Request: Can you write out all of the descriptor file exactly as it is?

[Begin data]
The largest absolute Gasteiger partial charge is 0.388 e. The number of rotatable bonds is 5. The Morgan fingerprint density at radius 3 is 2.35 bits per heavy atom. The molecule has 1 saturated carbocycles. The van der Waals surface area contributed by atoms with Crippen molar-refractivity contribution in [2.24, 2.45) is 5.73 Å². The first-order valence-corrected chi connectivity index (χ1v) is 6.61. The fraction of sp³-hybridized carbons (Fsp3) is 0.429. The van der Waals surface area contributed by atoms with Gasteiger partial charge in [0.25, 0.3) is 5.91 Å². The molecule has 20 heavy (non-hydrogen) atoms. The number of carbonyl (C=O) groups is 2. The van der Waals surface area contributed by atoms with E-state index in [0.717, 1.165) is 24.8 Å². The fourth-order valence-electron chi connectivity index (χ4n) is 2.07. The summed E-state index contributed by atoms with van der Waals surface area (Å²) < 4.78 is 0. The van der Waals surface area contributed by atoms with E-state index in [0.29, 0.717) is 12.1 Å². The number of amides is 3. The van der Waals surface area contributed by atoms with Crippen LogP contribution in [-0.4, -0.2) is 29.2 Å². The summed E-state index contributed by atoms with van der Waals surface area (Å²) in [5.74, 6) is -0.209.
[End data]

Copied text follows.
The largest absolute Gasteiger partial charge is 0.388 e. The number of rotatable bonds is 5. The Morgan fingerprint density at radius 3 is 2.35 bits per heavy atom. The molecule has 1 saturated carbocycles. The van der Waals surface area contributed by atoms with Crippen molar-refractivity contribution in [2.24, 2.45) is 5.73 Å². The first-order valence-corrected chi connectivity index (χ1v) is 6.61. The fraction of sp³-hybridized carbons (Fsp3) is 0.429. The van der Waals surface area contributed by atoms with Gasteiger partial charge in [0.25, 0.3) is 5.91 Å². The molecule has 20 heavy (non-hydrogen) atoms. The number of carbonyl (C=O) groups is 2. The van der Waals surface area contributed by atoms with E-state index in [0.717, 1.165) is 24.8 Å². The fourth-order valence-electron chi connectivity index (χ4n) is 2.07. The summed E-state index contributed by atoms with van der Waals surface area (Å²) < 4.78 is 0. The van der Waals surface area contributed by atoms with E-state index in [0.29, 0.717) is 12.1 Å². The number of amides is 3. The van der Waals surface area contributed by atoms with Crippen LogP contribution in [-0.4, -0.2) is 29.2 Å². The summed E-state index contributed by atoms with van der Waals surface area (Å²) in [5.74, 6) is -0.209.